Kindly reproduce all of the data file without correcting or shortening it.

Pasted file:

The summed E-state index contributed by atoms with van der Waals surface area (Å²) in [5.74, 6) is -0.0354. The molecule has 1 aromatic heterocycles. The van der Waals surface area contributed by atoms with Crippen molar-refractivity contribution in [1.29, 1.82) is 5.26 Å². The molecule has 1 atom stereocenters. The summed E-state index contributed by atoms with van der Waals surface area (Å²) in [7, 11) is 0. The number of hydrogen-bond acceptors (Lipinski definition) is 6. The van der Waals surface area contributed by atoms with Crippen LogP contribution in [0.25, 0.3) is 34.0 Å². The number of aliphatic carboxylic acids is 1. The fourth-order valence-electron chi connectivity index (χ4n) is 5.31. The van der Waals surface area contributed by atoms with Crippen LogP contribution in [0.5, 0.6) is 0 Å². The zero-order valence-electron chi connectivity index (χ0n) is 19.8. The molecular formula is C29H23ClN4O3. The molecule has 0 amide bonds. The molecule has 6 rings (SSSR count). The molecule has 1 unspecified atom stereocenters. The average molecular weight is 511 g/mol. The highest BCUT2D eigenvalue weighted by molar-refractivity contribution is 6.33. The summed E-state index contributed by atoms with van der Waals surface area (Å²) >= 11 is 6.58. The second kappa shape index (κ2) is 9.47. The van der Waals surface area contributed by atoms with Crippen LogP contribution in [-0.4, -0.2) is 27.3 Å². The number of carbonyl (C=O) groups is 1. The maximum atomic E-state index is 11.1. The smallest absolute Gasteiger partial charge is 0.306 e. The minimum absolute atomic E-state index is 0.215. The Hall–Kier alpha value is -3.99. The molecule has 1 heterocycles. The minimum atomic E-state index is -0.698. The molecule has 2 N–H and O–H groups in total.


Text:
The summed E-state index contributed by atoms with van der Waals surface area (Å²) in [5.74, 6) is -0.0354. The molecule has 1 aromatic heterocycles. The van der Waals surface area contributed by atoms with Crippen molar-refractivity contribution in [1.29, 1.82) is 5.26 Å². The molecule has 1 atom stereocenters. The summed E-state index contributed by atoms with van der Waals surface area (Å²) in [7, 11) is 0. The number of hydrogen-bond acceptors (Lipinski definition) is 6. The van der Waals surface area contributed by atoms with Crippen LogP contribution in [0.25, 0.3) is 34.0 Å². The number of aliphatic carboxylic acids is 1. The fourth-order valence-electron chi connectivity index (χ4n) is 5.31. The van der Waals surface area contributed by atoms with Crippen LogP contribution in [0.5, 0.6) is 0 Å². The zero-order valence-electron chi connectivity index (χ0n) is 19.8. The molecular formula is C29H23ClN4O3. The molecule has 0 amide bonds. The molecule has 6 rings (SSSR count). The molecule has 1 unspecified atom stereocenters. The average molecular weight is 511 g/mol. The highest BCUT2D eigenvalue weighted by molar-refractivity contribution is 6.33. The summed E-state index contributed by atoms with van der Waals surface area (Å²) >= 11 is 6.58. The second kappa shape index (κ2) is 9.47. The van der Waals surface area contributed by atoms with Crippen LogP contribution in [-0.4, -0.2) is 27.3 Å². The number of carbonyl (C=O) groups is 1. The maximum atomic E-state index is 11.1. The smallest absolute Gasteiger partial charge is 0.306 e. The minimum absolute atomic E-state index is 0.215. The Hall–Kier alpha value is -3.99. The molecule has 1 heterocycles. The minimum atomic E-state index is -0.698. The molecule has 2 N–H and O–H groups in total.